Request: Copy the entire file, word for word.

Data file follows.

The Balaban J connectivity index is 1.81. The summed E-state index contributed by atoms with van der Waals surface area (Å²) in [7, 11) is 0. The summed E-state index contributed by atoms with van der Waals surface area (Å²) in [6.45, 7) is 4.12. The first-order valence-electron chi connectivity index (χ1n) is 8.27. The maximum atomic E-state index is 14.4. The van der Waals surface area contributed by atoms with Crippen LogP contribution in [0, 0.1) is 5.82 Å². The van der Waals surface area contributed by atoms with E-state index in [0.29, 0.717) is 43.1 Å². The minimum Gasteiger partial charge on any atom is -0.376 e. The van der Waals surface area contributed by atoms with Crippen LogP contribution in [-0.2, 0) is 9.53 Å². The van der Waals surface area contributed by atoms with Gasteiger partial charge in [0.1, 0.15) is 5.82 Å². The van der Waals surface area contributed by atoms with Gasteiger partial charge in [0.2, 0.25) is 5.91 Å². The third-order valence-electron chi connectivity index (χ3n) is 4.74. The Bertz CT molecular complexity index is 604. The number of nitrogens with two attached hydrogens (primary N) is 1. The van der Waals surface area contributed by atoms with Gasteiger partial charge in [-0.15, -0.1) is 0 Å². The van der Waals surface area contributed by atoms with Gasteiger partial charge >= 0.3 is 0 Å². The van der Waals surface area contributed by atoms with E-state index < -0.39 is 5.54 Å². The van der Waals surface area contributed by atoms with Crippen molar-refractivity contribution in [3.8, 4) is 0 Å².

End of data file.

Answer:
The Balaban J connectivity index is 1.81. The summed E-state index contributed by atoms with van der Waals surface area (Å²) in [7, 11) is 0. The summed E-state index contributed by atoms with van der Waals surface area (Å²) in [6.45, 7) is 4.12. The first-order valence-electron chi connectivity index (χ1n) is 8.27. The maximum atomic E-state index is 14.4. The van der Waals surface area contributed by atoms with Crippen LogP contribution in [0, 0.1) is 5.82 Å². The van der Waals surface area contributed by atoms with E-state index in [0.29, 0.717) is 43.1 Å². The minimum Gasteiger partial charge on any atom is -0.376 e. The van der Waals surface area contributed by atoms with Crippen LogP contribution in [-0.2, 0) is 9.53 Å². The van der Waals surface area contributed by atoms with Gasteiger partial charge in [0.1, 0.15) is 5.82 Å². The van der Waals surface area contributed by atoms with Gasteiger partial charge in [0.2, 0.25) is 5.91 Å². The third-order valence-electron chi connectivity index (χ3n) is 4.74. The Bertz CT molecular complexity index is 604. The number of nitrogens with two attached hydrogens (primary N) is 1. The van der Waals surface area contributed by atoms with Gasteiger partial charge in [-0.15, -0.1) is 0 Å². The van der Waals surface area contributed by atoms with Gasteiger partial charge >= 0.3 is 0 Å². The van der Waals surface area contributed by atoms with E-state index < -0.39 is 5.54 Å². The van der Waals surface area contributed by atoms with Crippen molar-refractivity contribution in [3.8, 4) is 0 Å².